If you’re looking for an easy landscape plant that is guaranteed to please, the daylily is the plant for you.
Daylilies come in just about any color, shape or size you could want for your landscape. The colors are a kaleidoscope of red, peach, white and yellow. Aside from the stunning array of colors, the flowers themselves are not boring. Shapes include vibrant double flowers, petite flowers, flowers with gold-edged ruffles and spidery blooms with long, linear petals.
Believe it or not, all the daylilies we enjoy today come from the orange ditch lilies known scientifically as Hemerocallis fulva and Hemerocallis flava. At least 30,000 named selections have come from this original variety.
One of the most outstanding new selections is Suburban Nancy Gayle, which was developed at Suburban Daylilies in Hattiesburg. This selection has big, red flowers with yellow throats. I’ve grown it in my landscape for the past three years, and the performance has been outstanding.
Gayle has flowered in my garden from mid-May through August. The Mississippi Medallion program has selected Suburban Nancy Gayle as a 2015 winner.
Daylily flowers open only for one day and are great for fresh bouquets, so be sure to pick open flowers early in the morning. Night-blooming selections are fragrant.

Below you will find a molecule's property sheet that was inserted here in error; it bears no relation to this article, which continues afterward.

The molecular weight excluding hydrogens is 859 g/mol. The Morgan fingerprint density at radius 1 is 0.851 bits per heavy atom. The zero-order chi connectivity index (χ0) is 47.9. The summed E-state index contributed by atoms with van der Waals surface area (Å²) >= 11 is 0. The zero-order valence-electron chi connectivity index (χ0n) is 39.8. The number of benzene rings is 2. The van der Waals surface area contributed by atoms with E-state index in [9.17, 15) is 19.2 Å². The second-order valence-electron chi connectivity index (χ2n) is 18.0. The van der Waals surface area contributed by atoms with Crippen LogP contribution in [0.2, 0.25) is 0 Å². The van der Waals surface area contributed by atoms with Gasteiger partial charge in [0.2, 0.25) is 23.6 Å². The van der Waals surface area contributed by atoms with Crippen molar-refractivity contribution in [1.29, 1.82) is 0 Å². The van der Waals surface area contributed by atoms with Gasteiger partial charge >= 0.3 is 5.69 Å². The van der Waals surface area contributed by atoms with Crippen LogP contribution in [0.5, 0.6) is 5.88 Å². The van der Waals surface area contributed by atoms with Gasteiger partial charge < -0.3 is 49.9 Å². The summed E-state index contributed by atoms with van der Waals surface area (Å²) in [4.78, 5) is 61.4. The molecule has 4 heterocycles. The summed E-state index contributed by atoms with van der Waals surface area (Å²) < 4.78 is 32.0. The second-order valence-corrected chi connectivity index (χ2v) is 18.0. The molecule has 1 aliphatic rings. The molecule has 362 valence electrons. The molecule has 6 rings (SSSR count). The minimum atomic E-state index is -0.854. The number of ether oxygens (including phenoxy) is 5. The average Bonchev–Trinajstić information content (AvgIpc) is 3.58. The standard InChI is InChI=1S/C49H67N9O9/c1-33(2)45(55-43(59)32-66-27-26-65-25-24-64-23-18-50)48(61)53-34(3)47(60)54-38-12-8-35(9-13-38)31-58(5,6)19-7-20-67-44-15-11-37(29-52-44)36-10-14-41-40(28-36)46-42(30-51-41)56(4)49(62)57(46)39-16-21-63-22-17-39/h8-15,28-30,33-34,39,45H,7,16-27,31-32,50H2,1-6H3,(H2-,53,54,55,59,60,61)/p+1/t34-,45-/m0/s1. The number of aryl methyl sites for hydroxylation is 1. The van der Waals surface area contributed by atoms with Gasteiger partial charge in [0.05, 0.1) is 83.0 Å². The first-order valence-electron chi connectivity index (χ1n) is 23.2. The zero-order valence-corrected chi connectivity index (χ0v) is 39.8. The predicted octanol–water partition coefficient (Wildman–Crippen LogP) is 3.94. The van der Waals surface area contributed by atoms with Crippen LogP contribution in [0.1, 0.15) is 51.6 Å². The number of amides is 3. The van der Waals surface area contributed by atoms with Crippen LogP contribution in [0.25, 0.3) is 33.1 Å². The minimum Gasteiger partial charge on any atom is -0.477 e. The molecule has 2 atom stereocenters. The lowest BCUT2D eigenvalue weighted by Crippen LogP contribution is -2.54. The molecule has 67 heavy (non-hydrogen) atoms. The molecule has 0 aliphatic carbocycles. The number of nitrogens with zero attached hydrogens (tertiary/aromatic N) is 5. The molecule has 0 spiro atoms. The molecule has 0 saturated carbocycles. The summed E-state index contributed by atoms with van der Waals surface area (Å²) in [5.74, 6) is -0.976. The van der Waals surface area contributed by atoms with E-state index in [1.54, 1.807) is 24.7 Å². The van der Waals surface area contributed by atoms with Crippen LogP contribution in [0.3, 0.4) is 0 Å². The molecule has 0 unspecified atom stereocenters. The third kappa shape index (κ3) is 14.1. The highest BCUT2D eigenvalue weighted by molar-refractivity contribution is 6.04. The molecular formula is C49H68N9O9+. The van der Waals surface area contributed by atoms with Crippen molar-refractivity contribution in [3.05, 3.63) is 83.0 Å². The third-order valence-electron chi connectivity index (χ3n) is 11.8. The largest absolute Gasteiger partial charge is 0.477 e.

Daylilies have been selected to bloom at different times. Be sure to select daylilies that bloom for your growing season. You can extend the bloom season by planting reblooming selections. Be sure to plant a mix of early-, mid- and late-season bloomers so you can enjoy daylilies all summer long.
Gardeners typically buy daylilies in 1- or 2-gallon nursery containers. Planting is as easy as removing the plant from the container and gently loosening the root ball. Make sure the planting hole is no deeper than the container. Grow daylilies in at least six hours of full sun for best flowering. Consistent soil moisture is important for happy daylilies.
Daylilies continue to set flowers and bloom even in the heat of our Mississippi summers. While they can adapt to most soil conditions, plant them in raised beds in Mississippi to enhance drainage.
These plants are vigorous and fast growing and can form a dense mat in just a couple of years. Divide daylilies every few years in the spring or fall.
You do not need special tools for dividing plants, but the ones you use should be sharp. A garden spade or a kitchen knife will get you started. Dig the entire clump out of the ground and gently shake off excess soil. This will cause less damage, and you will be able to make more divisions.
When replanting, prune off about half the foliage to reduce water loss as the roots begin to regrow. Plant the crown of the division at the same level in the ground as it was on the original plant. Arrange the pieces in a random fashion so they do not all grow in the same direction. Replant in new areas of the garden or share with your gardening friends.
Gary Bachman is an associate extension research professor of horticulture at the Coastal Research and Extension Center in Biloxi. His Southern Gardening column appears in the Daily Journal Home & Garden section twice a month.